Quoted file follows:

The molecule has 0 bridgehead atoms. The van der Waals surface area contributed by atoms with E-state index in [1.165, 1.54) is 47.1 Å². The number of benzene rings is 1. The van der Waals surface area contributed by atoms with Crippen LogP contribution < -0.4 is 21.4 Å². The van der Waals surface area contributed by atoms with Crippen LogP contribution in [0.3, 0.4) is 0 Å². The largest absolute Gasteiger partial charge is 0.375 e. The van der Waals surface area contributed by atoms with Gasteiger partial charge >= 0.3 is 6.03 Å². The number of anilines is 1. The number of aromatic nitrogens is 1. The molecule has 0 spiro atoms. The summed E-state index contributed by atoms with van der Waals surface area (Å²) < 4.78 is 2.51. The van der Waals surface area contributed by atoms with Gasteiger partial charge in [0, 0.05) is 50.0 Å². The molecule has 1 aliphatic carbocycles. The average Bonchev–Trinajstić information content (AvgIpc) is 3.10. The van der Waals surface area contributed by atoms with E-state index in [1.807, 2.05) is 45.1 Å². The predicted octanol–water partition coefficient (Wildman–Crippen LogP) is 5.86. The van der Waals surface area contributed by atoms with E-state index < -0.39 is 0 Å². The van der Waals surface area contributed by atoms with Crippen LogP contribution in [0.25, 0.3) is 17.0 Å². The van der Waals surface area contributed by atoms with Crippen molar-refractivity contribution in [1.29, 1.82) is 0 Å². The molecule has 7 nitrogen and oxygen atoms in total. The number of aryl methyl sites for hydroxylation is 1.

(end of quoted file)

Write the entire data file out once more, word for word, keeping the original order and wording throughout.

The molecule has 0 bridgehead atoms. The van der Waals surface area contributed by atoms with E-state index in [1.165, 1.54) is 47.1 Å². The number of benzene rings is 1. The van der Waals surface area contributed by atoms with Crippen LogP contribution < -0.4 is 21.4 Å². The van der Waals surface area contributed by atoms with Crippen LogP contribution in [0.3, 0.4) is 0 Å². The largest absolute Gasteiger partial charge is 0.375 e. The van der Waals surface area contributed by atoms with Gasteiger partial charge >= 0.3 is 6.03 Å². The number of anilines is 1. The number of aromatic nitrogens is 1. The molecule has 0 spiro atoms. The summed E-state index contributed by atoms with van der Waals surface area (Å²) < 4.78 is 2.51. The van der Waals surface area contributed by atoms with Gasteiger partial charge in [0, 0.05) is 50.0 Å². The molecule has 1 aliphatic carbocycles. The average Bonchev–Trinajstić information content (AvgIpc) is 3.10. The van der Waals surface area contributed by atoms with E-state index in [1.807, 2.05) is 45.1 Å². The predicted octanol–water partition coefficient (Wildman–Crippen LogP) is 5.86. The van der Waals surface area contributed by atoms with E-state index < -0.39 is 0 Å². The van der Waals surface area contributed by atoms with Crippen LogP contribution in [0.25, 0.3) is 17.0 Å². The van der Waals surface area contributed by atoms with Crippen molar-refractivity contribution in [1.29, 1.82) is 0 Å². The molecule has 7 nitrogen and oxygen atoms in total. The number of aryl methyl sites for hydroxylation is 1.